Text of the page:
A rash of inexplicable crimes prompts an intuitive investigator to probe perilous territory indeed: his own turbulent past.
In the summer of 1914, asylum supervisor Stanley Ince is shocked to come face to face with DI Silas Quinn (The Dark Palace, 2014, etc.), one of the first inmates he had met many years ago, who’s now once again bathed and forced into a straitjacket. After this arresting scene, the story flashes back to a baffling series of crimes six weeks earlier. A man named Harold stares intently at a polar bear recently brought to the London Zoo, then feverishly rips off his clothes and leaps onto the bear’s terrace, where he’s mauled to death. The case falls to Quinn, who works in the Special Crimes Department of New Scotland Yard with his faithful sidekick, Macadam. Morbidity and insecurity dog the detective constantly: “Quinn could not shake off a sense of impending catastrophe.” As he investigates, a similar case occurs in nearby Archway, where a naked man jumps from a structure widely known as the Suicide Bridge. On the heels of this death comes a third incident. This time a naked man throws himself onto a direct-current dynamo at a power plant. Rushing to interview the man in the hospital, Quinn shocks everyone present by declaring that the patient is his half brother, Malcolm Grant-Sissons. While Quinn muses on the unhappy end of his stepfather, inventor Hugh Grant-Sissons, Macadam strikes out on his own. Their paths converge in a surprising way.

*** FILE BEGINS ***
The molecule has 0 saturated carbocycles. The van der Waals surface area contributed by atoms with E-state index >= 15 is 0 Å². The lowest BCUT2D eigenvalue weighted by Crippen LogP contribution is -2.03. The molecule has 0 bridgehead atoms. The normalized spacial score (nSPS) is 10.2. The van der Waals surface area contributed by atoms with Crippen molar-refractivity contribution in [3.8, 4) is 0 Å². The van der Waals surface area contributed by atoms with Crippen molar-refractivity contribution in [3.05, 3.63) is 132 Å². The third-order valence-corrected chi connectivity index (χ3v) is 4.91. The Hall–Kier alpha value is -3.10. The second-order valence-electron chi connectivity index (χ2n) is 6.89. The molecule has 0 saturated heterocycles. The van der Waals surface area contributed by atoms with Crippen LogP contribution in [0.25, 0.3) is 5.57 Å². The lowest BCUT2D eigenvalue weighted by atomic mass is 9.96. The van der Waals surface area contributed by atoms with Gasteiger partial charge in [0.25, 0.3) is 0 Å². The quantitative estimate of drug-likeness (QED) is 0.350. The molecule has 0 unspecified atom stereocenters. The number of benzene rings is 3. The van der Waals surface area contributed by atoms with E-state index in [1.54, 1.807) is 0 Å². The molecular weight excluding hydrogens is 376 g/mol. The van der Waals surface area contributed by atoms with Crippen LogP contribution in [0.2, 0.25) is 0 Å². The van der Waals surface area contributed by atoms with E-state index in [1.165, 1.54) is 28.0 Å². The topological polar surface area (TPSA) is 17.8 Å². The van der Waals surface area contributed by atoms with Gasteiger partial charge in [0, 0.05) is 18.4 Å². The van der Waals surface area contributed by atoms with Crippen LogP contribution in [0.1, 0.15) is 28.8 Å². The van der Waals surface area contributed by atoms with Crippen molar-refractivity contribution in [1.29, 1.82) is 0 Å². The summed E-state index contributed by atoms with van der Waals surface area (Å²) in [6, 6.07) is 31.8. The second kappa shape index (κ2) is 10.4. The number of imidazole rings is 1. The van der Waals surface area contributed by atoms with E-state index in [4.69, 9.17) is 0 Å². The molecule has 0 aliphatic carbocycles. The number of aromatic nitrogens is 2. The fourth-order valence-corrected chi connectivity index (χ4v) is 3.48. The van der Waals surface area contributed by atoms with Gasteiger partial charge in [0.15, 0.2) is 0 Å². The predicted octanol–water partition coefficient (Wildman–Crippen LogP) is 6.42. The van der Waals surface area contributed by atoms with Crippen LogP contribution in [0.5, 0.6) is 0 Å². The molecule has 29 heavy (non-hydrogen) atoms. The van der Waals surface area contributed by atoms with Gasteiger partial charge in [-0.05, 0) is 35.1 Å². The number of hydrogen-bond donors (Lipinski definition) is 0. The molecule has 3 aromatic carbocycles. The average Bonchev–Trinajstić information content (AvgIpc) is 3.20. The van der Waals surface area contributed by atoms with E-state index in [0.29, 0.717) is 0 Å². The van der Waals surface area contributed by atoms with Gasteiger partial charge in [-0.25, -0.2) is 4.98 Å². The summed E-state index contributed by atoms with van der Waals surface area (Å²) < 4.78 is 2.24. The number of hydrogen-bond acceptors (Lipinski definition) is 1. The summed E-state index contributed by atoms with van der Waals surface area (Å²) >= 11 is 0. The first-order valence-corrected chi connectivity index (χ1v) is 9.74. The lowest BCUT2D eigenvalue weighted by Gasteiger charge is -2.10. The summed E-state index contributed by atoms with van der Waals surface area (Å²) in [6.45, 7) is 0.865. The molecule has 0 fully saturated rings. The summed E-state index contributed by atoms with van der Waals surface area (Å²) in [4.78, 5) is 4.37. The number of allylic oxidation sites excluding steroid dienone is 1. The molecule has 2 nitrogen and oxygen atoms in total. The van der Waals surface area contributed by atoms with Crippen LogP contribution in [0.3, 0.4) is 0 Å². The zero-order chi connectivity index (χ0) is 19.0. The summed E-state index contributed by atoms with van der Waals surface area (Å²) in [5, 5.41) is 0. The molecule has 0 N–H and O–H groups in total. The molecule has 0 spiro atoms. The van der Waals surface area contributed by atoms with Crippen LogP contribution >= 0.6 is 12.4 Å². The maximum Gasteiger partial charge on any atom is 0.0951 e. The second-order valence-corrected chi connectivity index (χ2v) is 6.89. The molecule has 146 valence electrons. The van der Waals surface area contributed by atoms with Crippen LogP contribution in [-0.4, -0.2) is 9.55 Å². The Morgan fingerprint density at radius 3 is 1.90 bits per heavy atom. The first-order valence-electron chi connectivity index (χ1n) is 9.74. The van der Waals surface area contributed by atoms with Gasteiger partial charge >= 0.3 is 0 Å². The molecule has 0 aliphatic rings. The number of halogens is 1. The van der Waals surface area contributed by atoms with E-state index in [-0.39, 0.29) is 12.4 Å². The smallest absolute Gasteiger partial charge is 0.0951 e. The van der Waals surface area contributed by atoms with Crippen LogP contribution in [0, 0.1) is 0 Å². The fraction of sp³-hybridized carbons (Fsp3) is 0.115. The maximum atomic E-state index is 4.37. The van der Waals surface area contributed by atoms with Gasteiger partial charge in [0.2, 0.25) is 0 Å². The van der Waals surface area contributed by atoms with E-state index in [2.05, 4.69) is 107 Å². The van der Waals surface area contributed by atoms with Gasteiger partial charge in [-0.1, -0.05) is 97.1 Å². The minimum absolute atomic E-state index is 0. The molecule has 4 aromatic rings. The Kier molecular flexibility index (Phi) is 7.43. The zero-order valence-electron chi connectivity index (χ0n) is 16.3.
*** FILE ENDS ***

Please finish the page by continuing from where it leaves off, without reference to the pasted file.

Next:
Morris’ third is taut and twisty with a psychological intensity that’s rare and compelling.